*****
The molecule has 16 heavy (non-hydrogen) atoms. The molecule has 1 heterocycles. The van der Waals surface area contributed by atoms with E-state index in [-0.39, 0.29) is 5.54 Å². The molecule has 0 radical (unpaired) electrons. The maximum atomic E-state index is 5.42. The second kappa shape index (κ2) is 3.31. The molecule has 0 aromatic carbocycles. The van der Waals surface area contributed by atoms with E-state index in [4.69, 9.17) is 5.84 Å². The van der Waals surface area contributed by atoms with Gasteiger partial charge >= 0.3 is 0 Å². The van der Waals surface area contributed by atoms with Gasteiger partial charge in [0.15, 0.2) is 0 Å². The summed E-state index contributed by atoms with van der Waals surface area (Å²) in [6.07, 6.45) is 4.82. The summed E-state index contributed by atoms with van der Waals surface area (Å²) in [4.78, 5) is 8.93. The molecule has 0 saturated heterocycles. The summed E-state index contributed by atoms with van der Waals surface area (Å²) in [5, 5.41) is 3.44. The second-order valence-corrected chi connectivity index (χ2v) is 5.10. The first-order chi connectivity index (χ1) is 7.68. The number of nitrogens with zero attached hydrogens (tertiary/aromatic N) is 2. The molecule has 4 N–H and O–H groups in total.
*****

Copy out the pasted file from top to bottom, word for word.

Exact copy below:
The molecule has 16 heavy (non-hydrogen) atoms. The molecule has 1 heterocycles. The van der Waals surface area contributed by atoms with E-state index in [-0.39, 0.29) is 5.54 Å². The molecule has 0 radical (unpaired) electrons. The maximum atomic E-state index is 5.42. The second kappa shape index (κ2) is 3.31. The molecule has 0 aromatic carbocycles. The van der Waals surface area contributed by atoms with E-state index in [4.69, 9.17) is 5.84 Å². The van der Waals surface area contributed by atoms with Gasteiger partial charge >= 0.3 is 0 Å². The van der Waals surface area contributed by atoms with Gasteiger partial charge in [0.15, 0.2) is 0 Å². The summed E-state index contributed by atoms with van der Waals surface area (Å²) in [6.07, 6.45) is 4.82. The summed E-state index contributed by atoms with van der Waals surface area (Å²) in [4.78, 5) is 8.93. The molecule has 0 saturated heterocycles. The summed E-state index contributed by atoms with van der Waals surface area (Å²) in [5, 5.41) is 3.44. The second-order valence-corrected chi connectivity index (χ2v) is 5.10. The first-order chi connectivity index (χ1) is 7.68. The number of nitrogens with zero attached hydrogens (tertiary/aromatic N) is 2. The molecule has 4 N–H and O–H groups in total.